This article contributes to the emerging body of literature on grief and trauma in archival and records management work through the lens of COVID-19. The pandemic has put into stark relief the fragility of our individual and collective lives and livelihoods. Now, more than ever, we must take seriously the mental health and well-being of archivists. Inspired by the loss of a lover due to coronavirus-related symptoms, which brought on a deep grief that had profound professional, academic, and personal affects, this article—in a nod to Michelle Caswell's writing on feminist standpoint epistemology—represents the author's effort to “[value] the view from the margins.” More acutely, it speaks from the vantage point of a queer, Filipino, precariously employed archival student and practitioner grasping for meaning during a global pandemic. Engaging with affect theory, queer studies, and work on grief in archives, the author develops the concept of affective porosity, a means through which archival practitioners might seek a richer sense of relationality. Grounding theoretical expansiveness within contemporary practice, this article concludes by using field reports on archival trauma and case studies on BIPOC student labor to productively interrogate the state of archival labor today. As a profession, it is critical that archivists strive toward a path of embodied immediacy, caring for fellow archivists as much as we do archives.

I miss you more than I remember you.

—Ocean Vuong1

In recent archival studies literature, prominent scholars and practitioners examine the impact of grief and trauma on archives and records management work. From examining records as conduits through which we might process grief2 to grappling with trauma as an occupational hazard,3 these authors make it abundantly clear that there is an underaddressed (or even unaddressed) emotional toll inherent to much of the work of archivists. Reflecting upon a recent period of intense grief in my own life and engaging with Marika Cifor's introduction of affect theory to archival discourse,4 I argue that affect is an effective entry point through which we might approach secondary trauma in the archival workplace. While acknowledging the neoliberal economic paradigm in which most archives are squarely placed—forcing archives to chase funding and resources just to keep their doors open—the field must nonetheless take the mental health of archivists seriously. To sustain ourselves and our profession, we as archivists must work more proactively to create support structures for each other: in our classrooms, in our workplaces, and in our professional associations.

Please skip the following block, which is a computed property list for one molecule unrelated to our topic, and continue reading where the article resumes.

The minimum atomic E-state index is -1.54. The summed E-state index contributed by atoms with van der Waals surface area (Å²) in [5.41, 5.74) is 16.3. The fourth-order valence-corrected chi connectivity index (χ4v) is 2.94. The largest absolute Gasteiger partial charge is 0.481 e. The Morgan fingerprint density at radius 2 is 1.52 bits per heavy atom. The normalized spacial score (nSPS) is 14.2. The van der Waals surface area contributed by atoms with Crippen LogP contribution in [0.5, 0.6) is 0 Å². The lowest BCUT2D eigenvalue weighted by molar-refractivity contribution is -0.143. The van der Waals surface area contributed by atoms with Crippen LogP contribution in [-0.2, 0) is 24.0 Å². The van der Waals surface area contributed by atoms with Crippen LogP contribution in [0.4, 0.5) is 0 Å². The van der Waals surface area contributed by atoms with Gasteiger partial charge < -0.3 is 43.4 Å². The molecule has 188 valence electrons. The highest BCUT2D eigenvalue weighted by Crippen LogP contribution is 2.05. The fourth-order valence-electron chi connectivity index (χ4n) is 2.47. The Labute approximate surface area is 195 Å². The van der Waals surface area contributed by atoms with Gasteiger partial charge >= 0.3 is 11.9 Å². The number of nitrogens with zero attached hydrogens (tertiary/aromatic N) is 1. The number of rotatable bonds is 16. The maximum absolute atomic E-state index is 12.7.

On April 7, 2020, the amorphous dread of a building pandemic became painfully clear as coronavirus disease 2019 (COVID-19) took someone I loved.5 Having lived most of my adult life in New York City, I spent the month before this tragic day looking south of the border with worry; rates of the infectious disease exponentially increased every day, sending my friends into increasing levels of panic. As the degrees of separation between me and those contracting COVID-19 lessened, I still held on to some semblance of optimism that I might weather this period with (qualified) relief. Instead, “degrees” became “degree” when an estranged lover's face appeared on my Facebook feed courtesy of a mutual friend; in the post, our friend—a photographer—shared portraits and an expression of disbelief about the death. Writing him, I asked what happened, and I learned that coronavirus was the culprit. Even in articulating this story, I still find it hard to move past a stage of denial; at a time when I am called to work shifts at my job, as well as class projects centered around archival ideals, I ironically find myself stalled in some liminal space, unable to reconcile past and present.